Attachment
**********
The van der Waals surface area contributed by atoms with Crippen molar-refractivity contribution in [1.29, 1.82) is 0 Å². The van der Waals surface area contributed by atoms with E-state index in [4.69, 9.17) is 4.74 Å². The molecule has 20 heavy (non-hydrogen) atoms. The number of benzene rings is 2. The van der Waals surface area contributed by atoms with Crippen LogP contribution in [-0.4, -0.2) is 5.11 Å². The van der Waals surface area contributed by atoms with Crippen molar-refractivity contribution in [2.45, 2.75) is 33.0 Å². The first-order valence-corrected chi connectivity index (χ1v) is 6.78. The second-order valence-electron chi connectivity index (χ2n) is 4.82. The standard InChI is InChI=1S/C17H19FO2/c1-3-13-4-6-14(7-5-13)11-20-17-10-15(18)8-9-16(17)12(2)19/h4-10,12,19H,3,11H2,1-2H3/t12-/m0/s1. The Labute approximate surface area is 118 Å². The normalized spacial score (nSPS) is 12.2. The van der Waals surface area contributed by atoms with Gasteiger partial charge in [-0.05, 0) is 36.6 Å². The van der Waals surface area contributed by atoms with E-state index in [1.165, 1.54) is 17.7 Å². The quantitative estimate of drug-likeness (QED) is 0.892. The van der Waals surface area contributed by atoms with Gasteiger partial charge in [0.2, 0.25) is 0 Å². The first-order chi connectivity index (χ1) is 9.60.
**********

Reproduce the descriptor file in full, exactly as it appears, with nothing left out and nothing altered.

The van der Waals surface area contributed by atoms with Crippen molar-refractivity contribution in [1.29, 1.82) is 0 Å². The van der Waals surface area contributed by atoms with E-state index in [4.69, 9.17) is 4.74 Å². The molecule has 20 heavy (non-hydrogen) atoms. The number of benzene rings is 2. The van der Waals surface area contributed by atoms with Crippen LogP contribution in [-0.4, -0.2) is 5.11 Å². The van der Waals surface area contributed by atoms with Crippen molar-refractivity contribution in [2.45, 2.75) is 33.0 Å². The first-order valence-corrected chi connectivity index (χ1v) is 6.78. The second-order valence-electron chi connectivity index (χ2n) is 4.82. The standard InChI is InChI=1S/C17H19FO2/c1-3-13-4-6-14(7-5-13)11-20-17-10-15(18)8-9-16(17)12(2)19/h4-10,12,19H,3,11H2,1-2H3/t12-/m0/s1. The Labute approximate surface area is 118 Å². The normalized spacial score (nSPS) is 12.2. The van der Waals surface area contributed by atoms with Gasteiger partial charge in [-0.05, 0) is 36.6 Å². The van der Waals surface area contributed by atoms with E-state index in [1.165, 1.54) is 17.7 Å². The quantitative estimate of drug-likeness (QED) is 0.892. The van der Waals surface area contributed by atoms with Gasteiger partial charge in [0.2, 0.25) is 0 Å². The first-order chi connectivity index (χ1) is 9.60.